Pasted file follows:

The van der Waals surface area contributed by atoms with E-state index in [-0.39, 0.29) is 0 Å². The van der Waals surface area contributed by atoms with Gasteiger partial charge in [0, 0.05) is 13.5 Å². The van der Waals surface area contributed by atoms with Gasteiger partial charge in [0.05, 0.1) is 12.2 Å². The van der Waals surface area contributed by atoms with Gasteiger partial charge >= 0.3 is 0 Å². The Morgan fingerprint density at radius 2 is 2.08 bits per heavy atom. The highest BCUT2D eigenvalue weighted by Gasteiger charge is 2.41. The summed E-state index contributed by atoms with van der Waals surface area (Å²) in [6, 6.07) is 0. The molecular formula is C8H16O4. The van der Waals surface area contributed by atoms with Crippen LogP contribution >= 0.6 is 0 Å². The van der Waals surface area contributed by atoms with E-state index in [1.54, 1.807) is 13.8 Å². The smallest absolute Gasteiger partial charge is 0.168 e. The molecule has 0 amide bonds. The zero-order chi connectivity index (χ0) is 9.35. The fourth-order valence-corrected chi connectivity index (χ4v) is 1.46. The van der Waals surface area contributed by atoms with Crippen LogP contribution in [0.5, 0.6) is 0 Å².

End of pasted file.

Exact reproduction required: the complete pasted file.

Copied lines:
The van der Waals surface area contributed by atoms with E-state index in [-0.39, 0.29) is 0 Å². The van der Waals surface area contributed by atoms with Gasteiger partial charge in [0, 0.05) is 13.5 Å². The van der Waals surface area contributed by atoms with Gasteiger partial charge in [0.05, 0.1) is 12.2 Å². The van der Waals surface area contributed by atoms with Gasteiger partial charge >= 0.3 is 0 Å². The Morgan fingerprint density at radius 2 is 2.08 bits per heavy atom. The highest BCUT2D eigenvalue weighted by Gasteiger charge is 2.41. The summed E-state index contributed by atoms with van der Waals surface area (Å²) in [6, 6.07) is 0. The molecular formula is C8H16O4. The van der Waals surface area contributed by atoms with Crippen LogP contribution >= 0.6 is 0 Å². The van der Waals surface area contributed by atoms with E-state index in [1.54, 1.807) is 13.8 Å². The smallest absolute Gasteiger partial charge is 0.168 e. The molecule has 0 amide bonds. The zero-order chi connectivity index (χ0) is 9.35. The fourth-order valence-corrected chi connectivity index (χ4v) is 1.46. The van der Waals surface area contributed by atoms with Crippen LogP contribution in [0.5, 0.6) is 0 Å².